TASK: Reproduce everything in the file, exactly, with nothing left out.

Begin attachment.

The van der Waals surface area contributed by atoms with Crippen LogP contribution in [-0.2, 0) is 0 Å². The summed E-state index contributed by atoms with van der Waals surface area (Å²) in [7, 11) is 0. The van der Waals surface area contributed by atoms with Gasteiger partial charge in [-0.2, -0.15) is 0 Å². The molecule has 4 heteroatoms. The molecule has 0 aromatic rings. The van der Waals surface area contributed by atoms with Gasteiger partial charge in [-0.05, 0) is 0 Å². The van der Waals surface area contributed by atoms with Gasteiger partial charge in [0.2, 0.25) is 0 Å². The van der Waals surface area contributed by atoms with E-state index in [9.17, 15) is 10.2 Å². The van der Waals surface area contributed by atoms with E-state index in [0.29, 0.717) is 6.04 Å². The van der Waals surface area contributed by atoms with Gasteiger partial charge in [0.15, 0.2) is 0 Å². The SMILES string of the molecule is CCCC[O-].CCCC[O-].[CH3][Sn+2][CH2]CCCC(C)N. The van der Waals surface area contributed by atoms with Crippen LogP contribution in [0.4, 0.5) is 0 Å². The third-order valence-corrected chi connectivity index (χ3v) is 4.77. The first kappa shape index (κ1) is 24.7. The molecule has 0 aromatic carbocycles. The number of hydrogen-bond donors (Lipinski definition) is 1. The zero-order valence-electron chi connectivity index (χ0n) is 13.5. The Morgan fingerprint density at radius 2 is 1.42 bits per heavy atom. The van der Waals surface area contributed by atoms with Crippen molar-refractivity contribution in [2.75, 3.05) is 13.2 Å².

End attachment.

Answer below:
The van der Waals surface area contributed by atoms with Crippen LogP contribution in [-0.2, 0) is 0 Å². The summed E-state index contributed by atoms with van der Waals surface area (Å²) in [7, 11) is 0. The van der Waals surface area contributed by atoms with Gasteiger partial charge in [-0.2, -0.15) is 0 Å². The molecule has 4 heteroatoms. The molecule has 0 aromatic rings. The van der Waals surface area contributed by atoms with Gasteiger partial charge in [-0.05, 0) is 0 Å². The van der Waals surface area contributed by atoms with Gasteiger partial charge in [0.2, 0.25) is 0 Å². The van der Waals surface area contributed by atoms with E-state index in [9.17, 15) is 10.2 Å². The van der Waals surface area contributed by atoms with E-state index in [0.29, 0.717) is 6.04 Å². The van der Waals surface area contributed by atoms with Gasteiger partial charge in [0.15, 0.2) is 0 Å². The SMILES string of the molecule is CCCC[O-].CCCC[O-].[CH3][Sn+2][CH2]CCCC(C)N. The van der Waals surface area contributed by atoms with Crippen LogP contribution in [0.4, 0.5) is 0 Å². The third-order valence-corrected chi connectivity index (χ3v) is 4.77. The first kappa shape index (κ1) is 24.7. The molecule has 0 aromatic carbocycles. The number of hydrogen-bond donors (Lipinski definition) is 1. The zero-order valence-electron chi connectivity index (χ0n) is 13.5. The Morgan fingerprint density at radius 2 is 1.42 bits per heavy atom. The van der Waals surface area contributed by atoms with Crippen molar-refractivity contribution in [2.75, 3.05) is 13.2 Å².